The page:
WLOX-TV Biloxi

Mississippi U.S. Senators vote for bill to aid vets injured in burn pits

By Flora Dedeaux

BILOXI, Miss. (WLOX) - After failed efforts to amend the “Honoring our Promise to Address Comprehensive Toxins Act of 2022,” or the PACT Act, the legislation has finally passed in the U.S. Senate and is on its way to be signed into law.

The act is designed to expand healthcare access to U.S. military veterans and will specifically help veterans who were exposed to toxic burn pits during service in Iraq and Afghanistan.

Senator Cindy Hyde-Smith and Senator Roger Wicker both voted in favor of the act. However, the 86-11 vote comes after both senators, along with more than 40 other Republican senators, had major issues with the bill, such as a “$400 billion budget loophole” that would allow the government to spend the bill’s funds on “unrelated priorities,” according to Wicker.

Pennsylvania Senator Pat Toomey created an amendment aimed to change the legislation and eliminate this “budget loophole,” but after a Senate vote failed to reach the 60-vote threshold, the PACT Act was voted on and passed as-is. It’s now on its way to President Biden’s desk.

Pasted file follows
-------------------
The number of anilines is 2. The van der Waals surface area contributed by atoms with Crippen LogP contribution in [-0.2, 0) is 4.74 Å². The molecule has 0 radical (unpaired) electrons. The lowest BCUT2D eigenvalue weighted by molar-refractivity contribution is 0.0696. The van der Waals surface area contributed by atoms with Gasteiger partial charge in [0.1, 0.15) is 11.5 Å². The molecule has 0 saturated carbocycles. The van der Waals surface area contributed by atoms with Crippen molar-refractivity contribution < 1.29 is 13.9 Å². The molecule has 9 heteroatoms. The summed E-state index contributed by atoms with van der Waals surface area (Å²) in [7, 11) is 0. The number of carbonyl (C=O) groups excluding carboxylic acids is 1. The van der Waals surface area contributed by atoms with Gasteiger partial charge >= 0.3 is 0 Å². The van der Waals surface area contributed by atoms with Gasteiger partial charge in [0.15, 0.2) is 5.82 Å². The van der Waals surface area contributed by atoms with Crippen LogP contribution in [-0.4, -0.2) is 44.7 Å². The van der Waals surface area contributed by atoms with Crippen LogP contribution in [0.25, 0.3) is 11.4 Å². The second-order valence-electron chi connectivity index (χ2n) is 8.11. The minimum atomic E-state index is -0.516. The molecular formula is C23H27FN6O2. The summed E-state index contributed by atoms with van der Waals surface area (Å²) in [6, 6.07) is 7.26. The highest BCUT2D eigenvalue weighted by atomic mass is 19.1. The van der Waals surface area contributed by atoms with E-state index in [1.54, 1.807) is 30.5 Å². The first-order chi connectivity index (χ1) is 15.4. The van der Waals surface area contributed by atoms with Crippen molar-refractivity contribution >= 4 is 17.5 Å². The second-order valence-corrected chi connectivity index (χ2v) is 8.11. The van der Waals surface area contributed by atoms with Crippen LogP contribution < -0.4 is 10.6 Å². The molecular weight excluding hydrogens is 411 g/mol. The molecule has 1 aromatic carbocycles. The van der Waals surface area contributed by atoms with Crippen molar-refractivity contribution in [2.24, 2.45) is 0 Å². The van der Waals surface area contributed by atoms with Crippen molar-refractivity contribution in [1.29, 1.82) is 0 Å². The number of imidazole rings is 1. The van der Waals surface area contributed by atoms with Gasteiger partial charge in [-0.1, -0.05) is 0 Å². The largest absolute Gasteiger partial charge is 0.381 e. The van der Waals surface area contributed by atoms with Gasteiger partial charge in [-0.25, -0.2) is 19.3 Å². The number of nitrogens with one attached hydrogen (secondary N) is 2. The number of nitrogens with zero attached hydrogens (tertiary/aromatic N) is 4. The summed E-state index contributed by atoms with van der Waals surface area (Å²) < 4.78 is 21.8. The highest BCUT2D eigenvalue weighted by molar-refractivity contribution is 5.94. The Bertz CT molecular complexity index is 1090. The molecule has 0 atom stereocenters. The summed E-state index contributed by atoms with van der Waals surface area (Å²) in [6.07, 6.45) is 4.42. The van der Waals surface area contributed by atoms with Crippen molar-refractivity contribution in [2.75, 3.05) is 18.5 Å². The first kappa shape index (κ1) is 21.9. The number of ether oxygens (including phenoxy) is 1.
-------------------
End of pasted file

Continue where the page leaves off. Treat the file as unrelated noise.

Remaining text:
Some Democrat senators, including Connecticut’s Chris Murphy, argued that Republicans may be rejecting the PACT Act as a way to protest separate, climate-focused bills proposed by Democrats. Many Republicans supported the PACT Act when it was first voted on. However, when the bill was re-voted on after “administrative issues” were fixed, the vote count shifted from 84-14 to 55-42.

“The less charitable explanation is this, Republicans are mad that Democrats are on the verge of passing climate change legislation and have decided to take their anger out on vulnerable veterans. Because that’s the other thing that’s changed in the last three weeks,” Murphy said. “Republicans thought that Democrats weren’t going to be able to pass a bill asking corporations to pay a little bit more, tackling climate change. Yesterday, news emerged that there is an agreement that makes it likely that a climate change bill is going to proceed on the Senate floor, and magically 30 votes flip.”

However, Republicans claim it all had to do with spending. Senator Wicker expressed his sentiment in a Tuesday evening press release.

“I appreciated Senator Pat Toomey for leading the effort to help make this legislation better for veterans and their families who do not want to see the federal government use their cause to spend billions on unrelated priorities,” Wicker said. “Senate Republicans will continue our efforts to ensure these funds are spent only on veterans.”

Tuesday, Senator Hyde-Smith addressed efforts to amend the bill, but explained why she voted for it regardless.

“A major expansion of VA benefits to help veterans exposed to toxins will become law. The legislative process worked and I’m honored to again vote for this bill,” Hyde-Smith said. “I appreciate the efforts to address the underlying budgetary issues in the bill, but know that we ultimately have a commitment to our veterans. The VA must now implement and deliver this help efficiently and thoroughly. Our veterans deserve nothing less.”